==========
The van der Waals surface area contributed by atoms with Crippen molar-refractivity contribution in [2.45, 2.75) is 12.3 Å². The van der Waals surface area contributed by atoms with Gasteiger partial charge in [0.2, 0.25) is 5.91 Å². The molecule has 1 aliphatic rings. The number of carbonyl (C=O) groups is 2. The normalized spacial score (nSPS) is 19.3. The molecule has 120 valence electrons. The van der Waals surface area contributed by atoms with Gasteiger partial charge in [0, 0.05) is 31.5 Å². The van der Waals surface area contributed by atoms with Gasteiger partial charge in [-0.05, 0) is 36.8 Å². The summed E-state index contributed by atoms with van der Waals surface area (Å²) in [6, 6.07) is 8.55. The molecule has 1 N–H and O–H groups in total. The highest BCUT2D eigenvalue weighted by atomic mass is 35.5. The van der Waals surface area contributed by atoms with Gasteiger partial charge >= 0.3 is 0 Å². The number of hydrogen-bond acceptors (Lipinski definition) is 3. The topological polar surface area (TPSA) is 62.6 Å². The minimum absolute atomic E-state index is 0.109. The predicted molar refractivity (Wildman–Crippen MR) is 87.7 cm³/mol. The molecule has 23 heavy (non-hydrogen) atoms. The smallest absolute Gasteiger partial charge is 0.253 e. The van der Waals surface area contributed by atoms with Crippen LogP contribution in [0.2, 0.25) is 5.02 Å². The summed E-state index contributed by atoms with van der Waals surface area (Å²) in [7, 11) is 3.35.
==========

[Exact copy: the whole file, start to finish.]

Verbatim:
The van der Waals surface area contributed by atoms with Crippen molar-refractivity contribution in [2.45, 2.75) is 12.3 Å². The van der Waals surface area contributed by atoms with Gasteiger partial charge in [0.2, 0.25) is 5.91 Å². The molecule has 1 aliphatic rings. The number of carbonyl (C=O) groups is 2. The normalized spacial score (nSPS) is 19.3. The molecule has 120 valence electrons. The van der Waals surface area contributed by atoms with Gasteiger partial charge in [0, 0.05) is 31.5 Å². The van der Waals surface area contributed by atoms with Gasteiger partial charge in [-0.05, 0) is 36.8 Å². The summed E-state index contributed by atoms with van der Waals surface area (Å²) in [6, 6.07) is 8.55. The molecule has 1 N–H and O–H groups in total. The highest BCUT2D eigenvalue weighted by atomic mass is 35.5. The van der Waals surface area contributed by atoms with Gasteiger partial charge >= 0.3 is 0 Å². The number of hydrogen-bond acceptors (Lipinski definition) is 3. The topological polar surface area (TPSA) is 62.6 Å². The minimum absolute atomic E-state index is 0.109. The predicted molar refractivity (Wildman–Crippen MR) is 87.7 cm³/mol. The molecule has 23 heavy (non-hydrogen) atoms. The smallest absolute Gasteiger partial charge is 0.253 e. The van der Waals surface area contributed by atoms with Crippen LogP contribution in [0.2, 0.25) is 5.02 Å². The summed E-state index contributed by atoms with van der Waals surface area (Å²) in [7, 11) is 3.35.